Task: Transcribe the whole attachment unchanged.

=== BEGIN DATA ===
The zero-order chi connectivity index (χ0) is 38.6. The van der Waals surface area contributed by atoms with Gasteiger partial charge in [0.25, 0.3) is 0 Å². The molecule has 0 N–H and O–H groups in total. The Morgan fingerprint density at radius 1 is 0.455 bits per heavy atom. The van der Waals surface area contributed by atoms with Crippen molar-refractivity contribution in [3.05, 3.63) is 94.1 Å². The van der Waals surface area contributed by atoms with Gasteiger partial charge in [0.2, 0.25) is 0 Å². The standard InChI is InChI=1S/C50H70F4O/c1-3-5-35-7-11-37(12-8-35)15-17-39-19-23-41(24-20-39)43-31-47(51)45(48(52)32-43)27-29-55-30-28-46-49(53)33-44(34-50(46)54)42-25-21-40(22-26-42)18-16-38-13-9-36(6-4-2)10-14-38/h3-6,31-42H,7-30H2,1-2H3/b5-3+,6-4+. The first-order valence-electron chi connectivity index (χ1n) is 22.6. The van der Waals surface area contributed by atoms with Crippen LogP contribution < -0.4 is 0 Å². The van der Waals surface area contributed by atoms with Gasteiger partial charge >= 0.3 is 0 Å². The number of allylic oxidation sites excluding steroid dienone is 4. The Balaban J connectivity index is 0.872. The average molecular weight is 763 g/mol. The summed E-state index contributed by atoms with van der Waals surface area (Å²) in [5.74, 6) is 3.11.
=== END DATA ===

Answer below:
The zero-order chi connectivity index (χ0) is 38.6. The van der Waals surface area contributed by atoms with Gasteiger partial charge in [0.25, 0.3) is 0 Å². The molecule has 0 N–H and O–H groups in total. The Morgan fingerprint density at radius 1 is 0.455 bits per heavy atom. The van der Waals surface area contributed by atoms with Crippen molar-refractivity contribution in [3.05, 3.63) is 94.1 Å². The van der Waals surface area contributed by atoms with Gasteiger partial charge in [0.2, 0.25) is 0 Å². The standard InChI is InChI=1S/C50H70F4O/c1-3-5-35-7-11-37(12-8-35)15-17-39-19-23-41(24-20-39)43-31-47(51)45(48(52)32-43)27-29-55-30-28-46-49(53)33-44(34-50(46)54)42-25-21-40(22-26-42)18-16-38-13-9-36(6-4-2)10-14-38/h3-6,31-42H,7-30H2,1-2H3/b5-3+,6-4+. The first-order valence-electron chi connectivity index (χ1n) is 22.6. The van der Waals surface area contributed by atoms with Crippen LogP contribution < -0.4 is 0 Å². The van der Waals surface area contributed by atoms with Gasteiger partial charge >= 0.3 is 0 Å². The number of allylic oxidation sites excluding steroid dienone is 4. The Balaban J connectivity index is 0.872. The average molecular weight is 763 g/mol. The summed E-state index contributed by atoms with van der Waals surface area (Å²) in [5.74, 6) is 3.11.